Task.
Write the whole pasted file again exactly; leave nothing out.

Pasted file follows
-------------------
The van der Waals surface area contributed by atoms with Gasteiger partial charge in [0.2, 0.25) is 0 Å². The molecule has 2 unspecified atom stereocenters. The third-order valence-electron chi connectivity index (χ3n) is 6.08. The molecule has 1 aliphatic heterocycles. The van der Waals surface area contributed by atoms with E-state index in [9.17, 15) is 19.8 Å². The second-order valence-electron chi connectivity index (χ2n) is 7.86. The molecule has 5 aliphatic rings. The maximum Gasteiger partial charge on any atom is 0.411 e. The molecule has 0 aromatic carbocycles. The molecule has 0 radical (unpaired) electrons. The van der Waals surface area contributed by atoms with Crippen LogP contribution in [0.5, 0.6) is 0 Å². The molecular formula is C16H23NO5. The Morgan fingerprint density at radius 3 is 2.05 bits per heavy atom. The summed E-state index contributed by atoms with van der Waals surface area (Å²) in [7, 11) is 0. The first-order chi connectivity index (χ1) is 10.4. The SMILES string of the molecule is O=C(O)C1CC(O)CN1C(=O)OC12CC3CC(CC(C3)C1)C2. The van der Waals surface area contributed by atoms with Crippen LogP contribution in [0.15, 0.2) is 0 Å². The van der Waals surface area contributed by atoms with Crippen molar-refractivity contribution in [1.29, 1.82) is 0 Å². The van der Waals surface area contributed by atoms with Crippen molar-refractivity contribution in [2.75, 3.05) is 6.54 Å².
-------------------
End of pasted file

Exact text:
The van der Waals surface area contributed by atoms with Gasteiger partial charge in [0.2, 0.25) is 0 Å². The molecule has 2 unspecified atom stereocenters. The third-order valence-electron chi connectivity index (χ3n) is 6.08. The molecule has 1 aliphatic heterocycles. The van der Waals surface area contributed by atoms with E-state index in [9.17, 15) is 19.8 Å². The second-order valence-electron chi connectivity index (χ2n) is 7.86. The molecule has 5 aliphatic rings. The maximum Gasteiger partial charge on any atom is 0.411 e. The molecule has 0 aromatic carbocycles. The molecule has 0 radical (unpaired) electrons. The van der Waals surface area contributed by atoms with Crippen LogP contribution in [0.5, 0.6) is 0 Å². The molecular formula is C16H23NO5. The Morgan fingerprint density at radius 3 is 2.05 bits per heavy atom. The summed E-state index contributed by atoms with van der Waals surface area (Å²) in [7, 11) is 0. The first-order chi connectivity index (χ1) is 10.4. The SMILES string of the molecule is O=C(O)C1CC(O)CN1C(=O)OC12CC3CC(CC(C3)C1)C2. The van der Waals surface area contributed by atoms with Crippen LogP contribution in [0.15, 0.2) is 0 Å². The van der Waals surface area contributed by atoms with Crippen molar-refractivity contribution in [1.29, 1.82) is 0 Å². The van der Waals surface area contributed by atoms with Crippen molar-refractivity contribution in [2.75, 3.05) is 6.54 Å².